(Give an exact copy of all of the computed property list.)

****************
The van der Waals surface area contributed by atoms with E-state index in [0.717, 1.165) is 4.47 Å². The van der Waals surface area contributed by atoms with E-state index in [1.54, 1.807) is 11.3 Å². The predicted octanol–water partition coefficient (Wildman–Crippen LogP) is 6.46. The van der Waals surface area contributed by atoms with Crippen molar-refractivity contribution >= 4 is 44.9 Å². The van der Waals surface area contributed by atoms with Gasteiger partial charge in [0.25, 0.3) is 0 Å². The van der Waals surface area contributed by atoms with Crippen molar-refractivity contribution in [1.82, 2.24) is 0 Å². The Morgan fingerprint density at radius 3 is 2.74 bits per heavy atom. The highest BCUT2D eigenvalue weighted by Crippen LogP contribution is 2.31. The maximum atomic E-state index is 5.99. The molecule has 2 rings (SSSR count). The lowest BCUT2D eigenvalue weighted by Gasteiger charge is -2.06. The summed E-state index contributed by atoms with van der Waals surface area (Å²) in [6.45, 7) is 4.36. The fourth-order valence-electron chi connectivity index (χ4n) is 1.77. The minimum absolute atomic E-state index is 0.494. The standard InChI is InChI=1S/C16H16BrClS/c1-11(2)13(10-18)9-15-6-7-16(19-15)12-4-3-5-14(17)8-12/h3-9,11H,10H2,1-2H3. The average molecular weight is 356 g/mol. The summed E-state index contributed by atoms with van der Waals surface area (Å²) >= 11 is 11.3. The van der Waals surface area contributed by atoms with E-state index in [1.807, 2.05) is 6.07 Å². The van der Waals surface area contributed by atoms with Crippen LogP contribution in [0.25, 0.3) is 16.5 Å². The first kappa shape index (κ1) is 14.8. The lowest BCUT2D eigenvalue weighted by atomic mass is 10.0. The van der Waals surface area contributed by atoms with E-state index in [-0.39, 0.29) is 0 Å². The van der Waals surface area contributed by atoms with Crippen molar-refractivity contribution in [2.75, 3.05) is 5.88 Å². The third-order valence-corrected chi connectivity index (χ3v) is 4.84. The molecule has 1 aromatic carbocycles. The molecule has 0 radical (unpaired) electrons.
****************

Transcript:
The van der Waals surface area contributed by atoms with E-state index in [0.717, 1.165) is 4.47 Å². The van der Waals surface area contributed by atoms with E-state index in [1.54, 1.807) is 11.3 Å². The predicted octanol–water partition coefficient (Wildman–Crippen LogP) is 6.46. The van der Waals surface area contributed by atoms with Crippen molar-refractivity contribution >= 4 is 44.9 Å². The van der Waals surface area contributed by atoms with Gasteiger partial charge in [0.25, 0.3) is 0 Å². The van der Waals surface area contributed by atoms with Crippen molar-refractivity contribution in [1.82, 2.24) is 0 Å². The Morgan fingerprint density at radius 3 is 2.74 bits per heavy atom. The highest BCUT2D eigenvalue weighted by Crippen LogP contribution is 2.31. The maximum atomic E-state index is 5.99. The molecule has 2 rings (SSSR count). The lowest BCUT2D eigenvalue weighted by Gasteiger charge is -2.06. The summed E-state index contributed by atoms with van der Waals surface area (Å²) in [6.45, 7) is 4.36. The fourth-order valence-electron chi connectivity index (χ4n) is 1.77. The minimum absolute atomic E-state index is 0.494. The standard InChI is InChI=1S/C16H16BrClS/c1-11(2)13(10-18)9-15-6-7-16(19-15)12-4-3-5-14(17)8-12/h3-9,11H,10H2,1-2H3. The average molecular weight is 356 g/mol. The summed E-state index contributed by atoms with van der Waals surface area (Å²) >= 11 is 11.3. The van der Waals surface area contributed by atoms with E-state index in [1.807, 2.05) is 6.07 Å². The van der Waals surface area contributed by atoms with Crippen LogP contribution in [0.25, 0.3) is 16.5 Å². The first kappa shape index (κ1) is 14.8. The lowest BCUT2D eigenvalue weighted by atomic mass is 10.0. The van der Waals surface area contributed by atoms with E-state index in [-0.39, 0.29) is 0 Å². The van der Waals surface area contributed by atoms with Crippen molar-refractivity contribution in [2.75, 3.05) is 5.88 Å². The third-order valence-corrected chi connectivity index (χ3v) is 4.84. The molecule has 1 aromatic carbocycles. The molecule has 0 radical (unpaired) electrons.